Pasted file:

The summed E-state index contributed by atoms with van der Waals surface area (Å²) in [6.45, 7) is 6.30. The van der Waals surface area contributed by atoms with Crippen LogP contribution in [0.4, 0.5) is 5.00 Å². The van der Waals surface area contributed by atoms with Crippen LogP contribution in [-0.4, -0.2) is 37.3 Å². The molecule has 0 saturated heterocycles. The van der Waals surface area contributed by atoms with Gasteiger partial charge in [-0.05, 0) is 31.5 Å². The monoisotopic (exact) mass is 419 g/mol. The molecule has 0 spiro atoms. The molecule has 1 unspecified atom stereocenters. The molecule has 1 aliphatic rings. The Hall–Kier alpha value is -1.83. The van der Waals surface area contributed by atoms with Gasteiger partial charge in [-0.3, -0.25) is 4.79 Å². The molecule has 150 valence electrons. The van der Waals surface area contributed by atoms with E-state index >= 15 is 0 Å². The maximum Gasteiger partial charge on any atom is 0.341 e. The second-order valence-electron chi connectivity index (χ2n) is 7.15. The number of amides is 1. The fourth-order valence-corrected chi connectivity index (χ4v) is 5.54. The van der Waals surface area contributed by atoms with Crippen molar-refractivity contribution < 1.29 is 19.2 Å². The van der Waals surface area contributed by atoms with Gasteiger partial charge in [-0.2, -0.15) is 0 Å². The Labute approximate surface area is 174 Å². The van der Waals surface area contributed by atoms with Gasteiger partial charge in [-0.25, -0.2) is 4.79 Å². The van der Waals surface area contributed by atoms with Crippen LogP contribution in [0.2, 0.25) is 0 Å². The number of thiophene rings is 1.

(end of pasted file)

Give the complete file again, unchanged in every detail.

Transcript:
The summed E-state index contributed by atoms with van der Waals surface area (Å²) in [6.45, 7) is 6.30. The van der Waals surface area contributed by atoms with Crippen LogP contribution in [0.4, 0.5) is 5.00 Å². The van der Waals surface area contributed by atoms with Crippen LogP contribution in [-0.4, -0.2) is 37.3 Å². The molecule has 0 saturated heterocycles. The van der Waals surface area contributed by atoms with Gasteiger partial charge in [-0.05, 0) is 31.5 Å². The monoisotopic (exact) mass is 419 g/mol. The molecule has 0 spiro atoms. The molecule has 1 unspecified atom stereocenters. The molecule has 1 aliphatic rings. The Hall–Kier alpha value is -1.83. The van der Waals surface area contributed by atoms with Gasteiger partial charge in [-0.3, -0.25) is 4.79 Å². The molecule has 150 valence electrons. The van der Waals surface area contributed by atoms with E-state index >= 15 is 0 Å². The maximum Gasteiger partial charge on any atom is 0.341 e. The second-order valence-electron chi connectivity index (χ2n) is 7.15. The number of amides is 1. The fourth-order valence-corrected chi connectivity index (χ4v) is 5.54. The van der Waals surface area contributed by atoms with Crippen molar-refractivity contribution < 1.29 is 19.2 Å². The van der Waals surface area contributed by atoms with Gasteiger partial charge in [-0.2, -0.15) is 0 Å². The Labute approximate surface area is 174 Å². The van der Waals surface area contributed by atoms with Gasteiger partial charge in [-0.25, -0.2) is 4.79 Å². The van der Waals surface area contributed by atoms with Crippen LogP contribution in [0.2, 0.25) is 0 Å². The number of thiophene rings is 1.